“Decades of discrimination on the job, in healthcare and beyond, combined with uneven legal protections around the country make LGBT+ people more vulnerable to pandemic-related instability and insecurity, with an even more devastating impact on LGBT+ people of colour.”

The long history of racial discrimination in the US is contributing to many problems, but the disparity is also seen in the wider LGBT+ community, with queer people of all backgrounds experiencing increased challenges compared to the straight population.

For example, LGBT+ households are twice as likely to be unable to get necessary medical care and four times more likely to go hungry.

Nearly two-thirds (64 per cent) of LGBT+ people and their families experienced a job loss or disruption, compared to just under half (45 per cent) of non-LGBT+ households.

29 per cent had serious problems with internet connection for work or schoolwork at home, compared with 17 per cent of non-LGBT+ families. And a quarter were unable to access prescription drugs or experienced a delay, compared to just eight per cent of straight people.

“It’s clear that the COVID-19 has amplified and exacerbated disparities that existed before the pandemic,” concluded Logan Casey, policy researcher at MAP.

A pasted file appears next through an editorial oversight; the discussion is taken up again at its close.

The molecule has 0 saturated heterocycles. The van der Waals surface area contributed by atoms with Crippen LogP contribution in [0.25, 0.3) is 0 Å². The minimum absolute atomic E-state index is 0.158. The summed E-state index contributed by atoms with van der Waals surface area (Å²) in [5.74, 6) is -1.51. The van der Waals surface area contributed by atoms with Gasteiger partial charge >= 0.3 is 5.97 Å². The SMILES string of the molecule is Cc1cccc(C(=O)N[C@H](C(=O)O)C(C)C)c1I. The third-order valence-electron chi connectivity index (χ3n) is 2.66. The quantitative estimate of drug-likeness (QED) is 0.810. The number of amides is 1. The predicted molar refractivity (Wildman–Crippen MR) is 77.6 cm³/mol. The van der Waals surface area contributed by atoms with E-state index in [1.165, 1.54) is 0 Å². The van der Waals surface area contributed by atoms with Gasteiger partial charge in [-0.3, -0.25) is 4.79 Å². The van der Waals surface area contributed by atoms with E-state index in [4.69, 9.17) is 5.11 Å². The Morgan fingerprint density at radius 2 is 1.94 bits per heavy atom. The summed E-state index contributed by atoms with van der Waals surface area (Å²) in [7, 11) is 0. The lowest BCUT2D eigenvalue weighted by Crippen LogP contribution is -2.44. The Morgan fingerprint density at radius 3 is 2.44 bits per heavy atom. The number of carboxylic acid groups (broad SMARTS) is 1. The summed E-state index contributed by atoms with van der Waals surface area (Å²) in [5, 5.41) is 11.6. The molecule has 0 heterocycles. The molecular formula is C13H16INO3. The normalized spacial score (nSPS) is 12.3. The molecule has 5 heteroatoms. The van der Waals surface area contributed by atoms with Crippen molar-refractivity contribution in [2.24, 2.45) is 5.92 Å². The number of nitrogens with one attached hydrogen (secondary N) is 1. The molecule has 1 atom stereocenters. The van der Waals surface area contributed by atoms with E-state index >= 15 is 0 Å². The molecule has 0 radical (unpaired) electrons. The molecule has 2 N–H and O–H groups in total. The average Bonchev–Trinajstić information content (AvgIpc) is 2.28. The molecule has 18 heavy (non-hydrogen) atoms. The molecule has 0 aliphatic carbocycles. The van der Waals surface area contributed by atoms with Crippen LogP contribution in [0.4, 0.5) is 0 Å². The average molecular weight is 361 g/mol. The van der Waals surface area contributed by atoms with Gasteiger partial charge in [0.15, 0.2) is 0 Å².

“LGBT+ people were more likely to struggle with economic stability and have challenges with access to health care prior to COVID, and that’s even more true now.

“The existing patchwork of legal protections is insufficient, which is why we need a nationwide law like the Equality Act so that LGBTQ people in every community are protected from discrimination.”






New Study Looks at Experience of Pregnancy Loss Among Trans/Masculine and Nonbinary People

New Study Looks at Experience of Pregnancy Loss Among Trans/Masculine

A new, peer-reviewed study looks at the experiences of trans/masculine and nonbinary people who were gestating but experienced pregnancy loss.

Flower on Gray

Men, trans/masculine, and non-binary people’s experiences of pregnancy loss: an international qualitative study,” by Damien W. Riggs, Ruth Pearce, Carla A. Pfeffer, Sally Hines, Francis Ray White, and Elisabetta Ruspini, was published Monday in BMC Pregnancy and Childbirth, and is the first empirical paper to come out of the broader Leeds University project, “Trans Pregnancy: An International Exploration of Transmasculine Practices and Experiences of Reproduction,” according to a tweet by Riggs. Although growing numbers of men, trans/masculine, and nonbinary people are becoming gestational parents, the researchers say, “very little is known about experiences of pregnancy loss among this diverse population.”

For their study, the researchers recruited a convenience sample of 16 participants, ages 23 to 49, who had experienced a pregnancy loss. Six of the participants had experienced more than one; 15 had experienced a live birth either prior to or following a pregnancy loss. The researchers then conducted interviews averaging 100 minutes, asking a general question about experiences of undertaking a pregnancy and specific follow-up questions about pregnancy loss.